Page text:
On the anniversary of that tragic incident, staff from the fire service are showing how his actions, to help save children trapped in a burning house, will never be forgotten.
A special service is being held next month when Jeff’s family will join fire service personnel to pay tribute to the man that has missed out on seeing his six grandchildren and eight great-grandchildren.
It was the morning of April 27th, 1983, when Jeff was part of a team that responded to a house fire in Keighley. He rushed into the burning building to save trapped children inside with his firefighting partner Steve Harrison. Jeff’s courageous efforts cost the 31-year-old father-of-two his life.
He was the last fireman to die on active duty in West Yorkshire and this year marks the 40th anniversary of his death.
On that morning firefighters arrived on the scene to discover five children were inside the burning building. Without any regard for his own safety, Jeff Naylor rushed into the building. By the end of the incident the crews had saved three siblings, two children tragically died.
It wasn't the first time Jeff had displayed such bravery as three years prior he had received a commendation for rescuing four children from a fire in Dalton Lane.
The people of West Yorkshire rallied together to show their support and pay tribute to him after his death. Thousands attended his funeral with full fire service honours and he was posthumously awarded with a commendation from Queen Elizabeth II for Gallantry in Saving Life.
To honour him and commemorate what he did, a fire engine was named after him at Keighley Fire Station where he served before his death.
Also, improved protection of firefighter uniforms was introduced nationally as a tribute to him and other firefighters who have paid similar sacrifices for our safety over the years.
Jeff’s daughter, Jayne Graham, said she was just six when her father died – but his absence has been felt ever since.
“There have been so many times over the last four decades when we wished he was there – especially as he’s missed the chance to see his grandchildren and great-grandchildren,” said Jayne, who has three children Billy, 21, Jorja, 17, and Jack, 14.
“I don’t remember much from the time he died, I have a vague memory of a fire chief knocking on our door to tell us the news, as we didn’t have a phone at the time. But he was always a devoted dad and made sure he was there for us. There are times over the years when it has been hard – such as the day I got married. Instead, it was my dad’s brother who walked me down the aisle. He would be so proud to see his growing family and how well everyone is doing.”
Jayne’s brother Mark also has three daughters – Daniella, aged 34 Leanne, aged 31, and Abby, 22 as well as stepson Ethan, 19. Jayne said: “I think it was the love my dad had for me and my brother that made him prioritise those children that were trapped in the burning house. As most parents know, you have a strong instinct to save a child in distress.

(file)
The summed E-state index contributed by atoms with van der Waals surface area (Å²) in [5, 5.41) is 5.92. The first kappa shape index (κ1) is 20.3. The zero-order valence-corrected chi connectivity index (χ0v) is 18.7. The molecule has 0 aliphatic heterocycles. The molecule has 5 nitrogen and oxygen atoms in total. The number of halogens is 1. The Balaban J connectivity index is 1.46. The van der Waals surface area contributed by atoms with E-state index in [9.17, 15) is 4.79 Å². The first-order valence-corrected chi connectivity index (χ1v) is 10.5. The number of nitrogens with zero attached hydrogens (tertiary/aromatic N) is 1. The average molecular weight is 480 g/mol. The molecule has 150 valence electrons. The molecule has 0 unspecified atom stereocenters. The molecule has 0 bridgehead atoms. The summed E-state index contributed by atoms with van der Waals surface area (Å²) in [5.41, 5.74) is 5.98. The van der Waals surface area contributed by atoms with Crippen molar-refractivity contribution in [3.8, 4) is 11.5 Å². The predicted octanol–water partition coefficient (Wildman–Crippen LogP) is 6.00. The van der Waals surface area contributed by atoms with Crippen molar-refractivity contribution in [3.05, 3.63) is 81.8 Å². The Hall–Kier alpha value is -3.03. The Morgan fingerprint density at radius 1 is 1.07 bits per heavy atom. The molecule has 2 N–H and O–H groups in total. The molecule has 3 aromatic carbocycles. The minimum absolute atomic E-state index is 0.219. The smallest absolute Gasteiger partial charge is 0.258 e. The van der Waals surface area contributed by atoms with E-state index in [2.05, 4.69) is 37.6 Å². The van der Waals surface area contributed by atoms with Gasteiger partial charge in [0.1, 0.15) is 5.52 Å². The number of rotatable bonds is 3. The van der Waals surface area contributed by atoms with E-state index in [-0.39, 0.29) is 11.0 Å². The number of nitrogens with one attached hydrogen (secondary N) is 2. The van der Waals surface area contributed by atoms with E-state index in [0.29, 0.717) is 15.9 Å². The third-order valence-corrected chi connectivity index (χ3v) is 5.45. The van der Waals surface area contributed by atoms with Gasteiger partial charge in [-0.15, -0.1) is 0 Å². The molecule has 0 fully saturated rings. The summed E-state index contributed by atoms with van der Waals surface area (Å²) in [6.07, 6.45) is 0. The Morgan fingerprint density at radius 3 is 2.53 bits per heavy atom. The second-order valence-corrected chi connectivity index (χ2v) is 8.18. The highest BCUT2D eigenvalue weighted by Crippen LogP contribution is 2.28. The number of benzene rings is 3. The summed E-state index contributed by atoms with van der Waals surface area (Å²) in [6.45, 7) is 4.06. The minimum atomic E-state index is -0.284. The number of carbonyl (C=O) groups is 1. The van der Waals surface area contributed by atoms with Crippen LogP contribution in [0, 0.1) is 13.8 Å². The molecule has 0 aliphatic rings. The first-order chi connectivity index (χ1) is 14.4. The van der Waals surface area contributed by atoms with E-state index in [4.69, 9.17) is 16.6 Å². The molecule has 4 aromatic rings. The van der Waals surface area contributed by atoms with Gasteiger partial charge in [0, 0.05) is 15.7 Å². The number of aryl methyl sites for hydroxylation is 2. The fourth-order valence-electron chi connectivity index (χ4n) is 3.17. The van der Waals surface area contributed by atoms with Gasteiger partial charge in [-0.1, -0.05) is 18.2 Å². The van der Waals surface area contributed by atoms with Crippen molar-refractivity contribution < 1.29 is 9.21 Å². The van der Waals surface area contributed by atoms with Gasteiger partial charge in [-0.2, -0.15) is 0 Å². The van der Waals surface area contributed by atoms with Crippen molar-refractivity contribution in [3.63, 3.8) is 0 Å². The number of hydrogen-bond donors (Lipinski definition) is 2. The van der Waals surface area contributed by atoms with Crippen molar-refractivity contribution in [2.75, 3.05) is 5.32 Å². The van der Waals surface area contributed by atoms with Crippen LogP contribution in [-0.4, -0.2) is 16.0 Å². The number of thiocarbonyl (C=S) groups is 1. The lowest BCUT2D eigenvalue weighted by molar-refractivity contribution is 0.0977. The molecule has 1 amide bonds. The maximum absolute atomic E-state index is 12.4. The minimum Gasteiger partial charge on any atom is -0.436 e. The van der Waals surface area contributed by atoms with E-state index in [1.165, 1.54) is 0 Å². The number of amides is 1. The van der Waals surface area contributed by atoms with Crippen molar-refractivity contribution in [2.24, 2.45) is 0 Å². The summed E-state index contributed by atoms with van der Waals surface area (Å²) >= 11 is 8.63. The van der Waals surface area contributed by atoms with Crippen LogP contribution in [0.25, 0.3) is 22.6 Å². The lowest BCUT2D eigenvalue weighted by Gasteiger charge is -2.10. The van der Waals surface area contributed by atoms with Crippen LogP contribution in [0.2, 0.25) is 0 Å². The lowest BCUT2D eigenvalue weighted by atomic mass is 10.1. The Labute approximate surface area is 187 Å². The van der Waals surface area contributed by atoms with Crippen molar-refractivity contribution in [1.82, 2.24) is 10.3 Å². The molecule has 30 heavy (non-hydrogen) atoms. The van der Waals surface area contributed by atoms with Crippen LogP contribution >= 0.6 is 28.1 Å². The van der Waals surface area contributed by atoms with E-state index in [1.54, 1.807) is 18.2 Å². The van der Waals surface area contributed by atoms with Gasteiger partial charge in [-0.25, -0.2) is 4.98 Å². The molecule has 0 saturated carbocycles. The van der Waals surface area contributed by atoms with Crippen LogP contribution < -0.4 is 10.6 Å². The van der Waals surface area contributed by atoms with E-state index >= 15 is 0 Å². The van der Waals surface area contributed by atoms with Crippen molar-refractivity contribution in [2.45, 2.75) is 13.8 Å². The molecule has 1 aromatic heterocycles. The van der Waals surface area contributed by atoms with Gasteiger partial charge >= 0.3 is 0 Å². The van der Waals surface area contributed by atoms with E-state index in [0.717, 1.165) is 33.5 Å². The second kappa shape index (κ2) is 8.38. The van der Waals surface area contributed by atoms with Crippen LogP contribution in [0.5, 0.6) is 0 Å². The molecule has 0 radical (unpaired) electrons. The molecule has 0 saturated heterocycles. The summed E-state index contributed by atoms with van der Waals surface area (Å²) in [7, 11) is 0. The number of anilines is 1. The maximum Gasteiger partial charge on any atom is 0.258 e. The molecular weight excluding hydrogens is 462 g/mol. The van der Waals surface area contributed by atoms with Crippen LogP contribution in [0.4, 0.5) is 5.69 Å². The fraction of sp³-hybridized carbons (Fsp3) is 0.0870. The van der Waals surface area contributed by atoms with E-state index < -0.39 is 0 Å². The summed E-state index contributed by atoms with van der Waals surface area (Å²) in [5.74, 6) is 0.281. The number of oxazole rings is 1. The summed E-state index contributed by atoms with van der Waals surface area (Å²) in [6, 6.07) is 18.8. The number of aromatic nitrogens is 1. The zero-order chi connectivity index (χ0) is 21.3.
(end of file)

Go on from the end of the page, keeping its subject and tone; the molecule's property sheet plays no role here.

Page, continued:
“I can’t believe it’s been 40 since he died, but it’s a blessing that he was the last person on active service in West Yorkshire to have died.”
Eddie Presland was a close friend and colleague of Jeff’s. They had trained together and were crew member on the same watch. Eddie said: “This year marks forty years since Jeff Naylor gave up his own life so others could live theirs. Not only should we remember him this year but every year hereafter too for reminding us all how precious life is and inspiring us with incredible acts of bravery and courage.
“We can only hope that if ever faced with such adversity ourselves we could even come close to displaying as much bravery as Jeff did all those years ago! Rest in peace Jeff. You will never be forgotten.”
In his statement to West Yorkshire Police, from his hospital bed, Jeff recalled the following details: “I picked up the child and suddenly there was a flashover and all went red. I was knocked over and fell downstairs because of the blast. I picked the child up again but there was another blast and I lost hold of her. I staggered downstairs and must have gone into the room where the fire was because I felt myself burning.”
The girl’s mother described to reporters how Jeff was “the bravest man I have ever seen… The fire engine didn’t even have time to stop before he was in through the door. He just went straight in regardless of the flames lashing out of the front room.”
Jeff fought for his life in the burns unit at Pinderfields Hospital in Wakefield, surrounded by hundreds of get well cards and presents from well-wishers. He sadly succumbed to his injuries on July 10th.
Eddie said: “As a show of respect and remembrance, the town’s fire engine was named in his honour. We all remembered him as a quiet but dedicated worker and someone you could always rely on.
“Following campaigning by the Fire Brigades Union (FBU) and collaboration between local and national consultative bodies, an improved and safer uniform was introduced across the country. To this day, his name shall remain an inspiration to all firefighters - an unwavering commitment to the safety of others.”
Nick Smith, assistant chief fire officer, said that important changes have taken place over the last 40 years to help keep firefighters safe. “Looking back at this tragic incident reminds us how far we have come in the last four decades,” he said. “As we remember Jeff and the sacrifice he made to save others, we can also see how much the service has transformed. We must always keep firefighter safety at the forefront of our minds when it comes to decision making. At West Yorkshire Fire and Rescue Service we will continue to innovate and improve while investing in training and equipment to keep our firefighters safe.”